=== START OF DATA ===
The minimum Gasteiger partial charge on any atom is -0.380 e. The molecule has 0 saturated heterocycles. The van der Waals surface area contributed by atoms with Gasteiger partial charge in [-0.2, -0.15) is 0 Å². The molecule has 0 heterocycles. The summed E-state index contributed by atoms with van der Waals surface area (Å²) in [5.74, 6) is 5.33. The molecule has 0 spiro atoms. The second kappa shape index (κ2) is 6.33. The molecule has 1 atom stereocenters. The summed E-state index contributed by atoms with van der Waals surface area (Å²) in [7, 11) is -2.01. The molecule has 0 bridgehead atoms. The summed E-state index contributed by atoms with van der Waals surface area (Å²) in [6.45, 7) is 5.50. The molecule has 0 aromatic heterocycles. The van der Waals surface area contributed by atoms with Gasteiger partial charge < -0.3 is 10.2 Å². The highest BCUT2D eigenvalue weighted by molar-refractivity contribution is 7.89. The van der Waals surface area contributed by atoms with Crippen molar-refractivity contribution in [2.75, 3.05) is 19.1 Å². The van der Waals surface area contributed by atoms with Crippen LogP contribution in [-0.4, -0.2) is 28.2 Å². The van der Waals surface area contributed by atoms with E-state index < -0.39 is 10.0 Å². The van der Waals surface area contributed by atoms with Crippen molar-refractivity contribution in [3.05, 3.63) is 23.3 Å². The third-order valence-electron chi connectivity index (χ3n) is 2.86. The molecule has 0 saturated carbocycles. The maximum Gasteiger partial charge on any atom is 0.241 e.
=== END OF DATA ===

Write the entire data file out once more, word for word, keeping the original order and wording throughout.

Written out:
The minimum Gasteiger partial charge on any atom is -0.380 e. The molecule has 0 saturated heterocycles. The van der Waals surface area contributed by atoms with Gasteiger partial charge in [-0.2, -0.15) is 0 Å². The molecule has 0 heterocycles. The summed E-state index contributed by atoms with van der Waals surface area (Å²) in [5.74, 6) is 5.33. The molecule has 0 spiro atoms. The second kappa shape index (κ2) is 6.33. The molecule has 1 atom stereocenters. The summed E-state index contributed by atoms with van der Waals surface area (Å²) in [7, 11) is -2.01. The molecule has 0 bridgehead atoms. The summed E-state index contributed by atoms with van der Waals surface area (Å²) in [6.45, 7) is 5.50. The molecule has 0 aromatic heterocycles. The van der Waals surface area contributed by atoms with Gasteiger partial charge < -0.3 is 10.2 Å². The highest BCUT2D eigenvalue weighted by molar-refractivity contribution is 7.89. The van der Waals surface area contributed by atoms with Crippen molar-refractivity contribution in [2.75, 3.05) is 19.1 Å². The van der Waals surface area contributed by atoms with Crippen LogP contribution in [-0.4, -0.2) is 28.2 Å². The van der Waals surface area contributed by atoms with E-state index < -0.39 is 10.0 Å². The van der Waals surface area contributed by atoms with Crippen molar-refractivity contribution in [3.05, 3.63) is 23.3 Å². The third-order valence-electron chi connectivity index (χ3n) is 2.86. The molecule has 0 saturated carbocycles. The maximum Gasteiger partial charge on any atom is 0.241 e.